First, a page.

To the extent you are sincere you need to use the internet to educate yourself in these matters.

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Response to Romulox (Reply #69)

Sun Jul 15, 2012, 12:22 PM

73. But then you can't seem to explain it

You have not provided the requested explanation. Or responded to any point I made.

I don't know why I'm to be against free trade. Or why people like Clinton and Obama, whom I think would not sign things that they knew would harm the economy, think it's OK.

You're not going to win an argument without an explanation other than: "you are ignorant." You need to add something.

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Response to treestar (Reply #73)

Sun Jul 15, 2012, 12:57 PM

75. You have proven to be a waste of time in the past. nt

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Response to Romulox (Reply #75)

Sun Jul 15, 2012, 12:59 PM

77. You still aren't making your argument.

What is it? Stop with the personal shit and make a solid argument that free trade causes all the problems it allegedly does, and why then do these deals pass Congress and get signed by Dem Presidents? That is the question.

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Response to treestar (Reply #77)

Sun Jul 15, 2012, 01:00 PM

81. Nonsense. I'm not going to bother to *disprove* your ill-informed argument; there's no point. nt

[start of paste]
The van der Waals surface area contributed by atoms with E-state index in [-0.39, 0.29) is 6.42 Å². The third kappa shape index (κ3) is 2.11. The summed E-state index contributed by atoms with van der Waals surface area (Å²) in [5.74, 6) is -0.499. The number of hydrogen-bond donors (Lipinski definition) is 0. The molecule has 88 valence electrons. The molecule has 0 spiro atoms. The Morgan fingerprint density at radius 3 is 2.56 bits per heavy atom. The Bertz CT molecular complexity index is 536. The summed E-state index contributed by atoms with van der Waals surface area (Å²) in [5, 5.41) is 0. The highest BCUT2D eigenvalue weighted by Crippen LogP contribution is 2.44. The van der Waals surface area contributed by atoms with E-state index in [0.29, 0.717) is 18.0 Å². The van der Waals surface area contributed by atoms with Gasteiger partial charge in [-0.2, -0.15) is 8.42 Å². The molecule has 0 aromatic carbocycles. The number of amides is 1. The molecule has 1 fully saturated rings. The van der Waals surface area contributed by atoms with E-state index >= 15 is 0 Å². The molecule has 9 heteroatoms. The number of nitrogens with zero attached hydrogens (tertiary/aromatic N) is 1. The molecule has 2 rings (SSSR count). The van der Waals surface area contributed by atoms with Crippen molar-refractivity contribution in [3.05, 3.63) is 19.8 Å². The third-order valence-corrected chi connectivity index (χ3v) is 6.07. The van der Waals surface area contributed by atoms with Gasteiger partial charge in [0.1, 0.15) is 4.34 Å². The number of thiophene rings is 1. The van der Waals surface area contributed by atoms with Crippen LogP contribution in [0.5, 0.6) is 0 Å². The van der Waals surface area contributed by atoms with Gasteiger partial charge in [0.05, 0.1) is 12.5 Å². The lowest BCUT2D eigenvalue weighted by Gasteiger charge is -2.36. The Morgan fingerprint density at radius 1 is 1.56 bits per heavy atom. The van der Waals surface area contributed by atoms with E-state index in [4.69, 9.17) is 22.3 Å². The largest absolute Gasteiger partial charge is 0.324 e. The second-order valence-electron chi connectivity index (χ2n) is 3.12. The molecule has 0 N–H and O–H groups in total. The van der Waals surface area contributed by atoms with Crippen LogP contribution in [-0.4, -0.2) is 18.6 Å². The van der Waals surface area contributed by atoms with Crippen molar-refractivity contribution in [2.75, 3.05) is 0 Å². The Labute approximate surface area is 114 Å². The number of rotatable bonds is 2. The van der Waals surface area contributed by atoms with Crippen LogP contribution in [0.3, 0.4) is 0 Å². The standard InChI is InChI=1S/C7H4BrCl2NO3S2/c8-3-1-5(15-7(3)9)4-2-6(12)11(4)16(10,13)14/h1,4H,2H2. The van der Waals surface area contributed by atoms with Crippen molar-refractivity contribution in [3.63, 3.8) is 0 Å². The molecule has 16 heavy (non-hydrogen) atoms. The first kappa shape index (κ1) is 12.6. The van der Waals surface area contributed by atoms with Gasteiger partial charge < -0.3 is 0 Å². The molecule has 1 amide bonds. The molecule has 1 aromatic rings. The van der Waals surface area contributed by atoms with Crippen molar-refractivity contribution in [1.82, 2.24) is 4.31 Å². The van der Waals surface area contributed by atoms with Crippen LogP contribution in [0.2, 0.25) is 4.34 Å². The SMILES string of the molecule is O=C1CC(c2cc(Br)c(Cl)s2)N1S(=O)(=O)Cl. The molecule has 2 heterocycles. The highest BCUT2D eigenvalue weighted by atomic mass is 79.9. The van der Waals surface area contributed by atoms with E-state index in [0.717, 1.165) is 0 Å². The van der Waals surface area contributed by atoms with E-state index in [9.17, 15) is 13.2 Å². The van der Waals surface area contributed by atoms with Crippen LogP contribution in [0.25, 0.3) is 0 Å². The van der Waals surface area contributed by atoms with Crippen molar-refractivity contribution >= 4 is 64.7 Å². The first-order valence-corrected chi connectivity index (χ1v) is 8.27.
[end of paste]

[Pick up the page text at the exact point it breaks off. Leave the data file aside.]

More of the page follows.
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Response to treestar (Reply #18)

Sat Jul 14, 2012, 03:42 PM

36. Taxpayer subsidies is the biggest reason, but there are many.

 

NAFTA largely exists to legalize what used to be called dumping, it's just negotiated dumping across multiple sectors and multiple nations.

We kill the Mexican farmers by dumping our massively subsidized agricultural products, they get a nice piece of our former manufacturing sector so that Mexicans that had no jobs can have really brutally awful jobs for subsistence wages.

The common thread and only goal is that the corporations make ever higher profits for doing nothing more. These trade agreements are written by the corporations for the corporations, period.

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Response to MannyGoldstein (Reply #9)

Sat Jul 14, 2012, 02:44 PM

19. Excellent post.

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Response to MannyGoldstein (Reply #9)

Sun Jul 15, 2012, 01:33 PM

92. I'm still waking up, but this report does not seem to cover jobs created in Mexico

that would have been created here by U.S. companies.

The whole Ford Fusion operation started in Mexico after NAFTA and many suppliers have moved their plants down there too, to be closer to Ford. Ford doesn't pay anything close to UAW entry wage and benefits, which are running about $15 an hour with a mediocre medical plan and a 401(k).